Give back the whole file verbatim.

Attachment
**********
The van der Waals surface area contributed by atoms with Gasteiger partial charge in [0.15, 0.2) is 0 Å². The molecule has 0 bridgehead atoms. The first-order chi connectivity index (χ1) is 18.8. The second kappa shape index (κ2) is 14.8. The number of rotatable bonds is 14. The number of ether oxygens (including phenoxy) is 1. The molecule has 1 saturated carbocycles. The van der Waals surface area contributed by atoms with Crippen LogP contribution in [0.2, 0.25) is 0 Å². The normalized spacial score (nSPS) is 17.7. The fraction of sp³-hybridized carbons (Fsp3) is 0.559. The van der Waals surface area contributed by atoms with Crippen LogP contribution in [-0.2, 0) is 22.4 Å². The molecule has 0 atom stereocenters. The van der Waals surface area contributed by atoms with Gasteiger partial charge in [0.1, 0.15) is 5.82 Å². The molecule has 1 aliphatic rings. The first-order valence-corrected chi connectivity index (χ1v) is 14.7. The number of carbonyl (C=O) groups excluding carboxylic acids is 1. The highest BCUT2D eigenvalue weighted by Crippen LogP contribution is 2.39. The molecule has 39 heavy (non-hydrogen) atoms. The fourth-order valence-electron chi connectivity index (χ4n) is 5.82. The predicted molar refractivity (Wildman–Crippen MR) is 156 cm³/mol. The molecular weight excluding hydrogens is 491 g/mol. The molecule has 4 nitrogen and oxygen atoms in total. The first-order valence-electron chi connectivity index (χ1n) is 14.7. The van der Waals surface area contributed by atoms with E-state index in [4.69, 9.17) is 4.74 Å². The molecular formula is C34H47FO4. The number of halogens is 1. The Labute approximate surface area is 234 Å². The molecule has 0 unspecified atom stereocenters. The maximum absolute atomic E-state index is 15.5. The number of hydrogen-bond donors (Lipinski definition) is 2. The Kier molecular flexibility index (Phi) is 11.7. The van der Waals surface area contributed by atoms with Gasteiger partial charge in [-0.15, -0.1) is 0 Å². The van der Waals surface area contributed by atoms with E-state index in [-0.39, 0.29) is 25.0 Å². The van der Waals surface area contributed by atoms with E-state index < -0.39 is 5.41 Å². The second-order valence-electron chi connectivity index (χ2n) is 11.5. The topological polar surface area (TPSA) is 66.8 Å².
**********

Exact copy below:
The van der Waals surface area contributed by atoms with Gasteiger partial charge in [0.15, 0.2) is 0 Å². The molecule has 0 bridgehead atoms. The first-order chi connectivity index (χ1) is 18.8. The second kappa shape index (κ2) is 14.8. The number of rotatable bonds is 14. The number of ether oxygens (including phenoxy) is 1. The molecule has 1 saturated carbocycles. The van der Waals surface area contributed by atoms with Crippen LogP contribution in [0.2, 0.25) is 0 Å². The normalized spacial score (nSPS) is 17.7. The fraction of sp³-hybridized carbons (Fsp3) is 0.559. The van der Waals surface area contributed by atoms with Crippen LogP contribution in [-0.2, 0) is 22.4 Å². The molecule has 0 atom stereocenters. The van der Waals surface area contributed by atoms with Gasteiger partial charge in [0.1, 0.15) is 5.82 Å². The molecule has 1 aliphatic rings. The first-order valence-corrected chi connectivity index (χ1v) is 14.7. The number of carbonyl (C=O) groups excluding carboxylic acids is 1. The highest BCUT2D eigenvalue weighted by Crippen LogP contribution is 2.39. The molecule has 39 heavy (non-hydrogen) atoms. The fourth-order valence-electron chi connectivity index (χ4n) is 5.82. The predicted molar refractivity (Wildman–Crippen MR) is 156 cm³/mol. The molecular weight excluding hydrogens is 491 g/mol. The molecule has 4 nitrogen and oxygen atoms in total. The first-order valence-electron chi connectivity index (χ1n) is 14.7. The van der Waals surface area contributed by atoms with E-state index in [4.69, 9.17) is 4.74 Å². The molecular formula is C34H47FO4. The number of halogens is 1. The Labute approximate surface area is 234 Å². The molecule has 0 unspecified atom stereocenters. The maximum absolute atomic E-state index is 15.5. The number of hydrogen-bond donors (Lipinski definition) is 2. The Kier molecular flexibility index (Phi) is 11.7. The van der Waals surface area contributed by atoms with Gasteiger partial charge in [-0.15, -0.1) is 0 Å². The van der Waals surface area contributed by atoms with E-state index in [-0.39, 0.29) is 25.0 Å². The van der Waals surface area contributed by atoms with E-state index < -0.39 is 5.41 Å². The second-order valence-electron chi connectivity index (χ2n) is 11.5. The topological polar surface area (TPSA) is 66.8 Å².